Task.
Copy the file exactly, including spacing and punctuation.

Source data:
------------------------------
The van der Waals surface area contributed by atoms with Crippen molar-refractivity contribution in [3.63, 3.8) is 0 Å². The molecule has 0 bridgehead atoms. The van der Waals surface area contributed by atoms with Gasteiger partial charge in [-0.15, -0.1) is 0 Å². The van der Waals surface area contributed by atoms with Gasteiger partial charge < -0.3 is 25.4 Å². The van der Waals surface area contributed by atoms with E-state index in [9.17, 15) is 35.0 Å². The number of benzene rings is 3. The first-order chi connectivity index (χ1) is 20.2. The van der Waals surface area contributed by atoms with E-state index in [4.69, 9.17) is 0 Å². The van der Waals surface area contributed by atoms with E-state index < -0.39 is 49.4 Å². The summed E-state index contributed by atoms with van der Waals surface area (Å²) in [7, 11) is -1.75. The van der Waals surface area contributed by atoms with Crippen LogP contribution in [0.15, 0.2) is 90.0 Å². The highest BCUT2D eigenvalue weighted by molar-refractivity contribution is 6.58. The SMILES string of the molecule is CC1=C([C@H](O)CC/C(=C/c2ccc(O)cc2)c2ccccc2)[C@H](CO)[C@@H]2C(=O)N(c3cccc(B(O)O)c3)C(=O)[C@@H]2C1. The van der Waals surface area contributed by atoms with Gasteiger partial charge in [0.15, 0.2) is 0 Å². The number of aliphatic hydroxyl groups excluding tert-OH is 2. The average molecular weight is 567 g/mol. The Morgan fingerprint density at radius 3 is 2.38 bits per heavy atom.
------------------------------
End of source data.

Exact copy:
The van der Waals surface area contributed by atoms with Crippen molar-refractivity contribution in [3.63, 3.8) is 0 Å². The molecule has 0 bridgehead atoms. The van der Waals surface area contributed by atoms with Gasteiger partial charge in [-0.15, -0.1) is 0 Å². The van der Waals surface area contributed by atoms with Gasteiger partial charge < -0.3 is 25.4 Å². The van der Waals surface area contributed by atoms with E-state index in [9.17, 15) is 35.0 Å². The number of benzene rings is 3. The first-order chi connectivity index (χ1) is 20.2. The van der Waals surface area contributed by atoms with E-state index in [4.69, 9.17) is 0 Å². The van der Waals surface area contributed by atoms with E-state index < -0.39 is 49.4 Å². The summed E-state index contributed by atoms with van der Waals surface area (Å²) in [7, 11) is -1.75. The van der Waals surface area contributed by atoms with Crippen LogP contribution in [0.15, 0.2) is 90.0 Å². The highest BCUT2D eigenvalue weighted by molar-refractivity contribution is 6.58. The SMILES string of the molecule is CC1=C([C@H](O)CC/C(=C/c2ccc(O)cc2)c2ccccc2)[C@H](CO)[C@@H]2C(=O)N(c3cccc(B(O)O)c3)C(=O)[C@@H]2C1. The van der Waals surface area contributed by atoms with Gasteiger partial charge in [0.15, 0.2) is 0 Å². The number of aliphatic hydroxyl groups excluding tert-OH is 2. The average molecular weight is 567 g/mol. The Morgan fingerprint density at radius 3 is 2.38 bits per heavy atom.